Seattle GoGreen Conference: For more than a decade the GoGreen Conference has been an action driving sustainability learning experience for community leaders, business and public sector decision-makers in the Pacific Northwest. Featuring regionally focused content and recognized leaders from our communities, GoGreen works across industry silos to foster peer-to-peer learning and collaborative solutions. They believe sustainability in the business setting is a powerful and indispensable tool for navigating the tumultuous waters of today’s global economy and solving our climate woes.

Cleantech Alliance: CleanTech Alliance represents over 1,100 member organizations spanning ten U.S. states and three Canadian provinces. The Alliance facilitates the generation and growth of cleantech companies and jobs through a variety of educational programs, research, products and services. CleanTech Alliance members come from all facets of the clean technology industry sector. A diverse membership allows the CleanTech Alliance to drive impact via the generation of cleantech jobs, and growth of products and services to advance the cleantech economy. Events include conferences, learning series, advocacy events, and networking events.

EnviroStars: EnviroStars is the free, one-stop hub for Washington businesses to get information, assistance and recognition for actions that protect the environment and employee health and safety. This program is led by a coalition of utilities, cities and counties and advised by a diverse volunteer business committee. The Office of Economic Development along with other City departments offer direct assistance, and free resources to help businesses find new ways to be efficient, safe, healthy and profitable, while contributing to a more sustainable community.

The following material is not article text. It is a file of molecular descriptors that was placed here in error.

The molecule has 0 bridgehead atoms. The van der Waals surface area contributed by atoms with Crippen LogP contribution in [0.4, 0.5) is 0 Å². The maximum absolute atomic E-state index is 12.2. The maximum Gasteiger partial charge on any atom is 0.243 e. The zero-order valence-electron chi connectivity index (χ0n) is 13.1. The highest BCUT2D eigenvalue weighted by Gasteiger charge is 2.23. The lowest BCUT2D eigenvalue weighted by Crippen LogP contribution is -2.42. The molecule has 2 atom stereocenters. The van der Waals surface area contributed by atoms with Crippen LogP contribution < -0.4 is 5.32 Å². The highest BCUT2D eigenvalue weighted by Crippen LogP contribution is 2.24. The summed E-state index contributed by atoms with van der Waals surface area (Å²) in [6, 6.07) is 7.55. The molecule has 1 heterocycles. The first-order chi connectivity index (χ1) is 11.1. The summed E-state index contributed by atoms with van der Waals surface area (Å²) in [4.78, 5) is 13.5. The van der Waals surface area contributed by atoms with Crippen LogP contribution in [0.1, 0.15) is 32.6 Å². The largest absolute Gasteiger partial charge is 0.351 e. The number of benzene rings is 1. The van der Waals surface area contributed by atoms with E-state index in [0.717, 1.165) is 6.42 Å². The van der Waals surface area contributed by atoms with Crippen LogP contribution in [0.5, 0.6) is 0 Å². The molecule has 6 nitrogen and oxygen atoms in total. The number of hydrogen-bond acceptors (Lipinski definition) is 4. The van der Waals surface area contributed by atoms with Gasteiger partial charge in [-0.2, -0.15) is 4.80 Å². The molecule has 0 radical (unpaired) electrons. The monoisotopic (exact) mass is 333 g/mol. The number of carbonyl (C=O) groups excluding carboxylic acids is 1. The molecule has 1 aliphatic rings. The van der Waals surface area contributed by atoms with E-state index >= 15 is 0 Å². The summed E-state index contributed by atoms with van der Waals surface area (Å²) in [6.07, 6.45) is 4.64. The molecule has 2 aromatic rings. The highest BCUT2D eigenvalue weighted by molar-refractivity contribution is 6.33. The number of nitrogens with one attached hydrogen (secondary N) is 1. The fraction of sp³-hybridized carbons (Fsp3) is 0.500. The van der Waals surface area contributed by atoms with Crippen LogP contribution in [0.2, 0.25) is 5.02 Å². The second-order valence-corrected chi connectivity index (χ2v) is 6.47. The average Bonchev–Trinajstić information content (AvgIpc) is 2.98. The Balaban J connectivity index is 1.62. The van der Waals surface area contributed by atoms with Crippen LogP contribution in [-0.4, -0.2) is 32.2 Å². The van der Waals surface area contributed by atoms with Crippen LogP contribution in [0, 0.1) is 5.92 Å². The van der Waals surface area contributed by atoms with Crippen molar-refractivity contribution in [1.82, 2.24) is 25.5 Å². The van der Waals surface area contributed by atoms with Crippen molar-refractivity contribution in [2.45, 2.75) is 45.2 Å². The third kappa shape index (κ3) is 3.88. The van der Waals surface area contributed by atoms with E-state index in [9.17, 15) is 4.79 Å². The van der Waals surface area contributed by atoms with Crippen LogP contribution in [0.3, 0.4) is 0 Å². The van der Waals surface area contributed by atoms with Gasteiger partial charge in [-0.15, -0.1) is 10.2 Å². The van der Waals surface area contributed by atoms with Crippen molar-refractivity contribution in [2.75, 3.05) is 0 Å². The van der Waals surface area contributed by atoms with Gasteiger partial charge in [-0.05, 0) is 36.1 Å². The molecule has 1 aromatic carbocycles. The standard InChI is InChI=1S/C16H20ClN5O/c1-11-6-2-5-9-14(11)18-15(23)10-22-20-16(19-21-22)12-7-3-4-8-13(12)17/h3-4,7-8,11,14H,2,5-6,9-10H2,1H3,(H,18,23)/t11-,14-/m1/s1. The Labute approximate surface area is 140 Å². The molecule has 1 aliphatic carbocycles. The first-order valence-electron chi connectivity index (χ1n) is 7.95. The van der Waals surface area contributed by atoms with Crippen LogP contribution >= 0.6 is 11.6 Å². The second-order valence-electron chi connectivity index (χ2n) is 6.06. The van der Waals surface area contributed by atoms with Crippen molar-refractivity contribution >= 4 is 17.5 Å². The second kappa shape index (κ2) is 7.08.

Sustainable Seattle: Sustainable Seattle (S2) works to build a thriving future through initiatives that deliver environmental, economic and community benefits, promote equity, and build resilience. They envision a thriving, regenerative, sustainable Seattle which centers reciprocity, liberation, and restored abundance. The S2 community includes upwards of thirty thousand people, twenty-five community organizers, and over a dozen gatherings a year. Community events include happy hours, think tanks, soirees, and more.


Element8: Element 8 (E8) is a member organization of accredited angel investors and organizations using the power of enterprise to scale both environmental impact and investment returns. For entrepreneurs, E8 provides vital early-stage funding, participation in follow-on rounds, and expert feedback, coaching and networks to support your success.

Vertuelab: a nonprofit fighting climate change by providing funding and holistic entrepreneurial support to cleantech startups. Vertuelab’s Climate Impact Fund makes strategic investments in early stage cleantech startups that have high potential for reducing greenhouse gas emissions. The fund is fueled by philanthropic capital from individuals and foundations that are driven to have an impact and believe in the power of innovation and entrepreneurship.